More than 420 Bhutanese refugees living in UN-run camps in eastern Nepal have been resettled in another country as part of a third-country resettlement programme, a media report said Sunday. A total of 422 refugees were sent to the US, New Zealand, Canada and other countries since the programme began earlier this year, Annapurna Post reported.
Nepalese security officials quoted the International Organisation for Migration as saying the process was continuing and another batch of 19 refugees were to leave Nepal for a third-country settlement this week, the newspaper said.
More than 107,000 Bhutanese refugees, mainly of Nepali origin, are housed in seven refugee camps in Jhapa and Mornag district in eastern Nepal.
The refugees began arriving in Nepal in the early 1990s alleging the Bhutanese government of persecution on the basis of their religion, culture and language. Several rounds of high level talks between Nepal and Bhutan failed to resolve the deadlock.
The US has said it could eventually resettle over 60,000 refugees. Some other countries including Norway, New Zealand and Canada have also said they will resettle the refugees but have not made public the numbers they are willing to take in.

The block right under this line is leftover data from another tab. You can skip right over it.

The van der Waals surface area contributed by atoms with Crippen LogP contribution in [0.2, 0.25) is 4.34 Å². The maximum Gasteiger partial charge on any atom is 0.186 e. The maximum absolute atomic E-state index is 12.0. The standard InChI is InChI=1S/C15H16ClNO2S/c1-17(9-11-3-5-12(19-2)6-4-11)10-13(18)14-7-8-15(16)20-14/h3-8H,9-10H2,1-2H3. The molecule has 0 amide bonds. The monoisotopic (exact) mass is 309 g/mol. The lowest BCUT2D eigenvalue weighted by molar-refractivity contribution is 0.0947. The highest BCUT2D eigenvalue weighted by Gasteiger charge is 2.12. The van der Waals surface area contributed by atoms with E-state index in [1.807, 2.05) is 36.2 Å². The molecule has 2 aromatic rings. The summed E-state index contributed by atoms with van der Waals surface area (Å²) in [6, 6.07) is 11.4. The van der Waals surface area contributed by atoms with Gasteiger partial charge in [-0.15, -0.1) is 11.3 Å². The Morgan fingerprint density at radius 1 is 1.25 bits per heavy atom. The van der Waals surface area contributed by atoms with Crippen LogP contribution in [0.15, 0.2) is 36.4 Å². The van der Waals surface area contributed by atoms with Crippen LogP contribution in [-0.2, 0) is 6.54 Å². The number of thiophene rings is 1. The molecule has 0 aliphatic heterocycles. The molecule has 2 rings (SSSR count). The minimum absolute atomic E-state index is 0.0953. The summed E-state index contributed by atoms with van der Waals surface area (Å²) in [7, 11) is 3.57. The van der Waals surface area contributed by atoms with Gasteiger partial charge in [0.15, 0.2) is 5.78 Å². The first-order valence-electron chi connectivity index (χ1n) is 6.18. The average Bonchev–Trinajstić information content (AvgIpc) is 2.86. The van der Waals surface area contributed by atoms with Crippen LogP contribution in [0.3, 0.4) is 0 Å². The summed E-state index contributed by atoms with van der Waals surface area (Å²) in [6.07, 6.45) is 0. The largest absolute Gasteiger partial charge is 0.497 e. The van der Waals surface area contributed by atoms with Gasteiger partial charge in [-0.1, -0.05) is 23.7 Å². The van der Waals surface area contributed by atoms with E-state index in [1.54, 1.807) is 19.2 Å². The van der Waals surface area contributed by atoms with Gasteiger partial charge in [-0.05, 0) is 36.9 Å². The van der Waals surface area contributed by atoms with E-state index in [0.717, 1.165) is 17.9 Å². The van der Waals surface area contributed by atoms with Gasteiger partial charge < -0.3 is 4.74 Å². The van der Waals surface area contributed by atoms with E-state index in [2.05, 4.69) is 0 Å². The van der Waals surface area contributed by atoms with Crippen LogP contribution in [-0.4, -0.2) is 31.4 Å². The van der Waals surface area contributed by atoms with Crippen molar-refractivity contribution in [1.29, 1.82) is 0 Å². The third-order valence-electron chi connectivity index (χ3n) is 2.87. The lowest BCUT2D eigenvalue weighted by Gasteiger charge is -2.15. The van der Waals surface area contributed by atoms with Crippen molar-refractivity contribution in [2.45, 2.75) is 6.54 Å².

Bhutan in the past has insisted that the refugees in the UN run camps in eastern Nepal are not Bhutanese nationals despite most refugees possessing Bhutanese government identification documents.
Officials say they have received applications from over 30,000 refugees so far for the settlement programmes and the number was expected to rise.
The resettlement programme has been opposed to refugee groups who favour repatriation back to Bhutan as the only solution, which has led to rising tension in the refugee camps.
Last year, the Nepalese government clamped a curfew in the refugee camps after tensions escalated between rival refugee groups over the resettlement process.